NYC's Strand Rallies Against Landmark Designation
The Strand Bookstore in New York City is asking fans of the store to attend a public hearing tomorrow morning to help the store "make a case against landmark status" for the building housing the flagship store at 826-828 Broadway. The bookstore fears that with landmark status, "for every repair and every upgrade, the Strand would have to go through the slow bureaucracy of the Landmarks Preservation Commission, which adds to the expenses to keep the Strand alive.... The Strand currently runs on thin margins as a bookseller and retailer in New York City, fighting to survive in the era of Amazon. We have over 230 employees--most whom are unionized--and unlike large online retailers (like Amazon), have never asked or received tax breaks or other economic assistance to insure business profitability."
Strand communications director Leigh Altshuler told Jeremiah's Vanishing New York that many "big, new tech hubs" are being built in the area, leading to real estate speculation and demolition. "In a trade-off, the Strand and a few other buildings along Broadway are now being calendared for landmarking."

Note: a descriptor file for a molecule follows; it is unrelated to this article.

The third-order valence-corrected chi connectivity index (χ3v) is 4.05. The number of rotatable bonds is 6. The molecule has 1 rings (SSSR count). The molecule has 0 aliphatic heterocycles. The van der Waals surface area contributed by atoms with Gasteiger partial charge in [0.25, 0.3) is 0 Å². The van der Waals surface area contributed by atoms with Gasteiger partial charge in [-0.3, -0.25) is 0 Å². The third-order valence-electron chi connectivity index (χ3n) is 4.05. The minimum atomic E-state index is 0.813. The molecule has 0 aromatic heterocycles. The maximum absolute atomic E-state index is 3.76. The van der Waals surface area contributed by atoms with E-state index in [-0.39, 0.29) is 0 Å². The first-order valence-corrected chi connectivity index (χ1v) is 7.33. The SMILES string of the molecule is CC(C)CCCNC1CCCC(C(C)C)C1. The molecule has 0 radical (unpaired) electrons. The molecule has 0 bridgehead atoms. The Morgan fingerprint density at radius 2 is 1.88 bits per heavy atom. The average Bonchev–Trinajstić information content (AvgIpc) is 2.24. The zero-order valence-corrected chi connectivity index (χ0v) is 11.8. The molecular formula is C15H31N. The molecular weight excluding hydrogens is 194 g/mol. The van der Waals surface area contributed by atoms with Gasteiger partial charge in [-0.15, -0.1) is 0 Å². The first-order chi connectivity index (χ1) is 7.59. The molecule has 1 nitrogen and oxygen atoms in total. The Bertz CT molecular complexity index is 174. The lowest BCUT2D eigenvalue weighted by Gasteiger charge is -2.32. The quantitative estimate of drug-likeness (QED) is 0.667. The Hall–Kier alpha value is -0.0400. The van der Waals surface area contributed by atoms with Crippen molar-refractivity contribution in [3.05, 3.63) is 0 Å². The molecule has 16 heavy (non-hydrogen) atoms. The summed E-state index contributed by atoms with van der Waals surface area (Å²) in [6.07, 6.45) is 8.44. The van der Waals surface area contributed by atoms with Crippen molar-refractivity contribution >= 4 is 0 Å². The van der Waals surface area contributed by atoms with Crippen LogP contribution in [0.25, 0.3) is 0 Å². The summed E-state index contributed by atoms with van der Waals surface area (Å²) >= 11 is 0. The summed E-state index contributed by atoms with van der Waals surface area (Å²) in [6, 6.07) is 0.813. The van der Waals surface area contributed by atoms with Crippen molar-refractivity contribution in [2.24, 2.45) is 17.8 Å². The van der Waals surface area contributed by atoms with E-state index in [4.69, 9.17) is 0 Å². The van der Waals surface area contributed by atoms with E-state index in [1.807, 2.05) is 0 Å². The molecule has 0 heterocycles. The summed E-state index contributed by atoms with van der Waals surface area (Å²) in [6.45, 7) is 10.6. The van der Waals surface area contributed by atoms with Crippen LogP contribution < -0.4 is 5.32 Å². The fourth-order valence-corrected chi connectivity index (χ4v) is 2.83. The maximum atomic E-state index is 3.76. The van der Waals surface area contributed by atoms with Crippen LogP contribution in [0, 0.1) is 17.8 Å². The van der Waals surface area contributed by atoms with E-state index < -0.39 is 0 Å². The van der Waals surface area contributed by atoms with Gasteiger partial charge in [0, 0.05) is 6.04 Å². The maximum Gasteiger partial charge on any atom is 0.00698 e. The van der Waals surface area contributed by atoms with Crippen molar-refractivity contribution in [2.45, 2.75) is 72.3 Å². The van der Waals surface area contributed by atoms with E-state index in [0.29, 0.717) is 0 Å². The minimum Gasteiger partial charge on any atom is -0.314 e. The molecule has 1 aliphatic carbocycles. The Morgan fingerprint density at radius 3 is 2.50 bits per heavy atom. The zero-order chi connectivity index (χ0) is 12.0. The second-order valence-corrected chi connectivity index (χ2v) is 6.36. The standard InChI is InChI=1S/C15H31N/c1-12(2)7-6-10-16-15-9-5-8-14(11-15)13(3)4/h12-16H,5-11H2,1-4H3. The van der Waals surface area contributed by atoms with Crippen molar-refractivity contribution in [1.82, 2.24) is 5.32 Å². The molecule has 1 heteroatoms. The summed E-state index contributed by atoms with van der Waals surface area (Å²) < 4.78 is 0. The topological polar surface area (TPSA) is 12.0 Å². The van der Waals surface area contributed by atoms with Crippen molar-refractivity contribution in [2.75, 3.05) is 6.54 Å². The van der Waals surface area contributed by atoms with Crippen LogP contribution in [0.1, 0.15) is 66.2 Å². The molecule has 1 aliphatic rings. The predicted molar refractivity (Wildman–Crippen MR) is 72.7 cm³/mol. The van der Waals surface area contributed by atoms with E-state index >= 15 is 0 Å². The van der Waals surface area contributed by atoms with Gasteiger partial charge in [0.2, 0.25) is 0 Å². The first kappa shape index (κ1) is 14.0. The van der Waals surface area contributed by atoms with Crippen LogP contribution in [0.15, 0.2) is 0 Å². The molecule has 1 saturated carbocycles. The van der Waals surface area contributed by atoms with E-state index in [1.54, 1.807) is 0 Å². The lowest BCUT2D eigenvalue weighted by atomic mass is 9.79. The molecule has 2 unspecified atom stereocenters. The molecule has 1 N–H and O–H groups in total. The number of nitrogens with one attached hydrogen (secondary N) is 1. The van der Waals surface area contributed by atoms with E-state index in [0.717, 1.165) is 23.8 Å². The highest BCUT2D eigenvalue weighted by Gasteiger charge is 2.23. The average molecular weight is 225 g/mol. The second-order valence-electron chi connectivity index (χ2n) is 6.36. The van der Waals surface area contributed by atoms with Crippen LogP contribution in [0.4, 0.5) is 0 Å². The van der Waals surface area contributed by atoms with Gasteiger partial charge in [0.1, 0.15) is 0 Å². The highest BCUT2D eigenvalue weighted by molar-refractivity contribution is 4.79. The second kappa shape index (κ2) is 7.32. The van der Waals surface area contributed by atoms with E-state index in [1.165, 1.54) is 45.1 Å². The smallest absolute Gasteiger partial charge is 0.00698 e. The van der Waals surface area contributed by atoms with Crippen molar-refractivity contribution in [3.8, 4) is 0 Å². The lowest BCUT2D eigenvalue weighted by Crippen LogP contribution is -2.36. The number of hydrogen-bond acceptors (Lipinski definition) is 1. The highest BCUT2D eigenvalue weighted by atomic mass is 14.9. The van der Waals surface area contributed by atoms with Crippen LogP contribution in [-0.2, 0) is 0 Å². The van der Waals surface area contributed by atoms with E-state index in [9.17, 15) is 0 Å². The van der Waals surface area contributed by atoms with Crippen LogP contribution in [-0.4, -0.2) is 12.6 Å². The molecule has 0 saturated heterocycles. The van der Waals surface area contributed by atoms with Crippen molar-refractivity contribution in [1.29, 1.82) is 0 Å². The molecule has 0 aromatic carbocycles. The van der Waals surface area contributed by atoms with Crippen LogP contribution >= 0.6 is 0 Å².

Store and building owner Nancy Bass was not part of the decision-making process and didn't receive a Landmarks Preservation Commission draft report until last week. Altshuler noted that the building is already "overbuilt," meaning it has no air rights to sell and can't be expanded. "There is no danger of it being torn down," she said. "Nancy has no intent to sell the building. She just wants to keep running the store without added cost or pressure."
Founded in 1927 by Benjamin Bass, Nancy Bass's grandfather, the Strand moved to its current location in 1956 and bought the building in 1996. The store noted that last year, "manholes exploded under the building. This resulted in ongoing repairs. The Strand has already done a quality job restoring the front windows and columns to its previous aesthetic. But the Strand needs flexibility to do future upgrades and change with the needs of the community: change the outside lighting, signage and awning; upgrade the awning; add a coffee shop with a door on the side of the building; change the configuration of the store; [and make] repairs from a fire or flood."
The public hearing will be held tomorrow, December 4, at 9:30 a.m. at 1 Centre St., 9th floor. Nancy Bass will speak, joined by authors Gary Shteyngart and Hank O'Neal, and longtime Strand employees. Customers are encouraged to attend with a "Strand tote in hand!"